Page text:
Blog Profile / Brain Blogger

Filed Under:Academics / Neuroscience
Posts on Regator:1051
Posts / Week:2.2
Archived Since:January 19, 2009

Blog Post Archive

Cannabinoids Hold Promise for Alzheimer’s Disease Treatment

Alzheimer’s disease (AD) is a neurodegenerative condition and the most common form of dementia worldwide, accounting for around 70% of dementia cases. Deposition of the amyloid-beta (A-beta) peptide in the form of amyloid plaques is one of the hallmarks of the disease, occurring early in the development of this condition. As disease progresses, degenerative changes […]

Nurturing The Brain – Part 10, Ketogenic Diets

Fasting has been used as a form of therapy for epilepsy throughout the history of medicine. But in 1921, Dr Woodyatt at Rush Medical College in Chicago observed that that there were a couple of ketone molecules that appeared in the blood of subjects undergoing starvation or low-carbohydrate/high-fat content diets, while Dr Wilder at the […]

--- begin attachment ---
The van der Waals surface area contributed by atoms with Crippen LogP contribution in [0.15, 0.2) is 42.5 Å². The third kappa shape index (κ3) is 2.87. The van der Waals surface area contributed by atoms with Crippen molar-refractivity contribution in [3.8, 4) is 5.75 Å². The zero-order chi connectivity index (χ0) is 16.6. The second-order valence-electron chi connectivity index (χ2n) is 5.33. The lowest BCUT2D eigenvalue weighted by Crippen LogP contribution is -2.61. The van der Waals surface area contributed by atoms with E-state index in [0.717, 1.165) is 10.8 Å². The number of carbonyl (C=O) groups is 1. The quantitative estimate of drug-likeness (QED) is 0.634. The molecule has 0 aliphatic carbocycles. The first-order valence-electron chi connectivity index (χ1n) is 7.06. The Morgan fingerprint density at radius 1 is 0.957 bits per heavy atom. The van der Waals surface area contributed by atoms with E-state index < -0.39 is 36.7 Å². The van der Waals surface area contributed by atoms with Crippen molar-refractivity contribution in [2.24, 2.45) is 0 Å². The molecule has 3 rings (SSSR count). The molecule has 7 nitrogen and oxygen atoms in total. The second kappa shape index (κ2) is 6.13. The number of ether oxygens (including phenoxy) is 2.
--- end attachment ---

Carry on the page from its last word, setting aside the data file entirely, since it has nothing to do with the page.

How Does The Brain Organize Memories Across Time?

Research on the organization of our memory has long been a topic of fascination among neuroscientists given that this could lead to treatments for reversing cognitive impairments. Here, we review some recent findings on how memory is organized which show the importance of a coordinated “wave” of neuronal activity in spatial navigation, and the temporal […]

An Ecological Model for Dysfunction

In previous essays, I’ve discussed a way to look at mental disorders, not as discrete medical entities, but as attempts to describe types or patterns of psychosocial problems. I’ve called these dysfunctions that can be placed on dimensions of dysfunction. Dimensions have no breaks between normal and abnormal, between sane and mentally ill; only more […]

Best and Worst in Health and Healthcare – June 2016

In June, the beneficial effects of exercise were on the spotlight again, along with a few potentially effective new therapies. On the down side, there were a number of studies highlighting the negative side-effects of commonly used drugs. Here is the best and worst news of June. THE BEST Consensus on the effect of physical […]

Dimensions of Madness

In my previous essay, I characterized mental disorders as descriptive types that can be placed on dimensions of dysfunction. I called the result a dimensional typology. Now, I’ll discuss what I mean by this. The dimensions are the important things because they describe the broad categories of mental health problems that people can have and […]

New Link Between Autism and the Gut Microbiota